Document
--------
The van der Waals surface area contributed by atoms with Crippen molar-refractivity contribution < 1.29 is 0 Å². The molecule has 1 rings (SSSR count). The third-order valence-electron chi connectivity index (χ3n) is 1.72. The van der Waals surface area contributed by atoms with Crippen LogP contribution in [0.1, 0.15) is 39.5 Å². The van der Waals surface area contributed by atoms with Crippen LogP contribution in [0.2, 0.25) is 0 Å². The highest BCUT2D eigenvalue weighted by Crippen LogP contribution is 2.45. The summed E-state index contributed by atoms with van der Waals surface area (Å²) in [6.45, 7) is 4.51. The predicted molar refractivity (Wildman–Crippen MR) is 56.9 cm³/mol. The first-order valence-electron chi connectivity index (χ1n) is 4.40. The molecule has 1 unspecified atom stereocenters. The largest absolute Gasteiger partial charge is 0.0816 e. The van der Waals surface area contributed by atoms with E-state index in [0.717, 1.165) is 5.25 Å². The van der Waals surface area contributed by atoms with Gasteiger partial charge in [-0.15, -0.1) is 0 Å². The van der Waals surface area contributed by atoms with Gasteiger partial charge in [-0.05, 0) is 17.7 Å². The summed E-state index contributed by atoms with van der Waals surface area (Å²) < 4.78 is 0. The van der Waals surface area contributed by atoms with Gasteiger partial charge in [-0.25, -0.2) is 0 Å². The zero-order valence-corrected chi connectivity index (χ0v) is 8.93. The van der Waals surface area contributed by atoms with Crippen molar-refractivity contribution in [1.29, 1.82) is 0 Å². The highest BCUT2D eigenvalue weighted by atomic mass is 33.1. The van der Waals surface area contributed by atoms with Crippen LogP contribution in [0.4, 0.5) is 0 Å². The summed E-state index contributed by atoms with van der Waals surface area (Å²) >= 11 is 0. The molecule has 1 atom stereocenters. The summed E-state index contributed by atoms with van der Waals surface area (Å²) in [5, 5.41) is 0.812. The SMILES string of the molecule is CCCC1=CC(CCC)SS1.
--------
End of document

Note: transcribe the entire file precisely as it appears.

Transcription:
The van der Waals surface area contributed by atoms with Crippen molar-refractivity contribution < 1.29 is 0 Å². The molecule has 1 rings (SSSR count). The third-order valence-electron chi connectivity index (χ3n) is 1.72. The van der Waals surface area contributed by atoms with Crippen LogP contribution in [0.1, 0.15) is 39.5 Å². The van der Waals surface area contributed by atoms with Crippen LogP contribution in [0.2, 0.25) is 0 Å². The highest BCUT2D eigenvalue weighted by Crippen LogP contribution is 2.45. The summed E-state index contributed by atoms with van der Waals surface area (Å²) in [6.45, 7) is 4.51. The predicted molar refractivity (Wildman–Crippen MR) is 56.9 cm³/mol. The first-order valence-electron chi connectivity index (χ1n) is 4.40. The molecule has 1 unspecified atom stereocenters. The largest absolute Gasteiger partial charge is 0.0816 e. The van der Waals surface area contributed by atoms with E-state index in [0.717, 1.165) is 5.25 Å². The van der Waals surface area contributed by atoms with Gasteiger partial charge in [-0.15, -0.1) is 0 Å². The van der Waals surface area contributed by atoms with Gasteiger partial charge in [-0.05, 0) is 17.7 Å². The summed E-state index contributed by atoms with van der Waals surface area (Å²) < 4.78 is 0. The van der Waals surface area contributed by atoms with Gasteiger partial charge in [-0.25, -0.2) is 0 Å². The zero-order valence-corrected chi connectivity index (χ0v) is 8.93. The van der Waals surface area contributed by atoms with Crippen molar-refractivity contribution in [1.29, 1.82) is 0 Å². The highest BCUT2D eigenvalue weighted by atomic mass is 33.1. The van der Waals surface area contributed by atoms with Crippen LogP contribution in [0.4, 0.5) is 0 Å². The summed E-state index contributed by atoms with van der Waals surface area (Å²) >= 11 is 0. The molecule has 1 atom stereocenters. The summed E-state index contributed by atoms with van der Waals surface area (Å²) in [5, 5.41) is 0.812. The SMILES string of the molecule is CCCC1=CC(CCC)SS1.